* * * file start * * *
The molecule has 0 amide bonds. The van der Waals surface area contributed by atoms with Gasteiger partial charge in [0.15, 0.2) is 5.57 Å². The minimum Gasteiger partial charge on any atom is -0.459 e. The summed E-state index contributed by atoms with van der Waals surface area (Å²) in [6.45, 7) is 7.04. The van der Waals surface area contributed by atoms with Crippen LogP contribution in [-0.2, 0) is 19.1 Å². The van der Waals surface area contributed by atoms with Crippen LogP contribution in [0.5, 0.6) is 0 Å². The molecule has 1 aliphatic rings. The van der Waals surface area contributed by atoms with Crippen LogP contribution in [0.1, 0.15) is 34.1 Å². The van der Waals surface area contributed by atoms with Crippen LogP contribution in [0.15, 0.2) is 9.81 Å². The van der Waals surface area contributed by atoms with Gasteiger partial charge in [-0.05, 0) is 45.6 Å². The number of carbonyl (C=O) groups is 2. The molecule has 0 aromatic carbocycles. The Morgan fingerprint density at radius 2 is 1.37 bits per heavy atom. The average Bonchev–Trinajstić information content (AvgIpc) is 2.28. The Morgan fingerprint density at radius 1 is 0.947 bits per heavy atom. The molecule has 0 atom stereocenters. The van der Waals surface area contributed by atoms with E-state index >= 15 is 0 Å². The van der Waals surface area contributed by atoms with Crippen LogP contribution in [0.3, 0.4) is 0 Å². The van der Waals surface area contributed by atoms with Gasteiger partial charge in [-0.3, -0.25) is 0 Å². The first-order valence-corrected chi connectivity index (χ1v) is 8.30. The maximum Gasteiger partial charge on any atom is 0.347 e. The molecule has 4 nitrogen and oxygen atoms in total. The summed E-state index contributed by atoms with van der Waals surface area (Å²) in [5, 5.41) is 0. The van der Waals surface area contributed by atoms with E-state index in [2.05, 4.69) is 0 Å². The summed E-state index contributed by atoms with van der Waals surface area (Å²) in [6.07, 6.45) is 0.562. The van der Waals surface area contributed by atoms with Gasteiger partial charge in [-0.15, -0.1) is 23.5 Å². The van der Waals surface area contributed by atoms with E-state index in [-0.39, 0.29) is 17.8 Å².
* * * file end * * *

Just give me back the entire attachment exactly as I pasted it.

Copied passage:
The molecule has 0 amide bonds. The van der Waals surface area contributed by atoms with Gasteiger partial charge in [0.15, 0.2) is 5.57 Å². The minimum Gasteiger partial charge on any atom is -0.459 e. The summed E-state index contributed by atoms with van der Waals surface area (Å²) in [6.45, 7) is 7.04. The van der Waals surface area contributed by atoms with Crippen LogP contribution in [-0.2, 0) is 19.1 Å². The van der Waals surface area contributed by atoms with Crippen LogP contribution in [0.5, 0.6) is 0 Å². The molecule has 1 aliphatic rings. The van der Waals surface area contributed by atoms with Crippen LogP contribution in [0.1, 0.15) is 34.1 Å². The van der Waals surface area contributed by atoms with Crippen LogP contribution in [0.15, 0.2) is 9.81 Å². The van der Waals surface area contributed by atoms with Gasteiger partial charge in [-0.05, 0) is 45.6 Å². The number of carbonyl (C=O) groups is 2. The molecule has 0 aromatic carbocycles. The Morgan fingerprint density at radius 2 is 1.37 bits per heavy atom. The average Bonchev–Trinajstić information content (AvgIpc) is 2.28. The Morgan fingerprint density at radius 1 is 0.947 bits per heavy atom. The molecule has 0 atom stereocenters. The van der Waals surface area contributed by atoms with E-state index >= 15 is 0 Å². The van der Waals surface area contributed by atoms with Crippen LogP contribution in [0.3, 0.4) is 0 Å². The van der Waals surface area contributed by atoms with Gasteiger partial charge in [-0.3, -0.25) is 0 Å². The first-order valence-corrected chi connectivity index (χ1v) is 8.30. The maximum Gasteiger partial charge on any atom is 0.347 e. The molecule has 4 nitrogen and oxygen atoms in total. The summed E-state index contributed by atoms with van der Waals surface area (Å²) in [5, 5.41) is 0. The van der Waals surface area contributed by atoms with E-state index in [2.05, 4.69) is 0 Å². The summed E-state index contributed by atoms with van der Waals surface area (Å²) in [6.07, 6.45) is 0.562. The van der Waals surface area contributed by atoms with Gasteiger partial charge in [-0.15, -0.1) is 23.5 Å². The van der Waals surface area contributed by atoms with E-state index in [-0.39, 0.29) is 17.8 Å².